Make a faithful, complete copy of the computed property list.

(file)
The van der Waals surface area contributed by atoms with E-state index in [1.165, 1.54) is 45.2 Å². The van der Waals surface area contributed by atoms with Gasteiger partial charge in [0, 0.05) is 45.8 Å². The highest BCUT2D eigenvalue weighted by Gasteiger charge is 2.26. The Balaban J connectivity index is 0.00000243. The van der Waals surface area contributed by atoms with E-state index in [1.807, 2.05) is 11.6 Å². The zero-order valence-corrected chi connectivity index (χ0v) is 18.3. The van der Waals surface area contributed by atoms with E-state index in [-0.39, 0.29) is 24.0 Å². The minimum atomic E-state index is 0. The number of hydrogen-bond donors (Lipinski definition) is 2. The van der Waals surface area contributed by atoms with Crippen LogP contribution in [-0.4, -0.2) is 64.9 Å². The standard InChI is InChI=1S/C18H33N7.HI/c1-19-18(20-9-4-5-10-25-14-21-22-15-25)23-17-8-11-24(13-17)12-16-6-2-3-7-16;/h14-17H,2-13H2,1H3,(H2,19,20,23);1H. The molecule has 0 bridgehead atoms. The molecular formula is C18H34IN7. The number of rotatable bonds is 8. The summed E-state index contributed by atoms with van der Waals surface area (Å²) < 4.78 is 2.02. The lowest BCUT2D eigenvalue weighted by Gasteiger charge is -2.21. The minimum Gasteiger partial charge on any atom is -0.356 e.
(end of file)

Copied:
The van der Waals surface area contributed by atoms with E-state index in [1.165, 1.54) is 45.2 Å². The van der Waals surface area contributed by atoms with Gasteiger partial charge in [0, 0.05) is 45.8 Å². The highest BCUT2D eigenvalue weighted by Gasteiger charge is 2.26. The Balaban J connectivity index is 0.00000243. The van der Waals surface area contributed by atoms with E-state index in [1.807, 2.05) is 11.6 Å². The zero-order valence-corrected chi connectivity index (χ0v) is 18.3. The van der Waals surface area contributed by atoms with E-state index in [-0.39, 0.29) is 24.0 Å². The minimum atomic E-state index is 0. The number of hydrogen-bond donors (Lipinski definition) is 2. The van der Waals surface area contributed by atoms with Crippen LogP contribution in [-0.4, -0.2) is 64.9 Å². The standard InChI is InChI=1S/C18H33N7.HI/c1-19-18(20-9-4-5-10-25-14-21-22-15-25)23-17-8-11-24(13-17)12-16-6-2-3-7-16;/h14-17H,2-13H2,1H3,(H2,19,20,23);1H. The molecule has 0 bridgehead atoms. The molecular formula is C18H34IN7. The number of rotatable bonds is 8. The summed E-state index contributed by atoms with van der Waals surface area (Å²) < 4.78 is 2.02. The lowest BCUT2D eigenvalue weighted by Gasteiger charge is -2.21. The minimum Gasteiger partial charge on any atom is -0.356 e.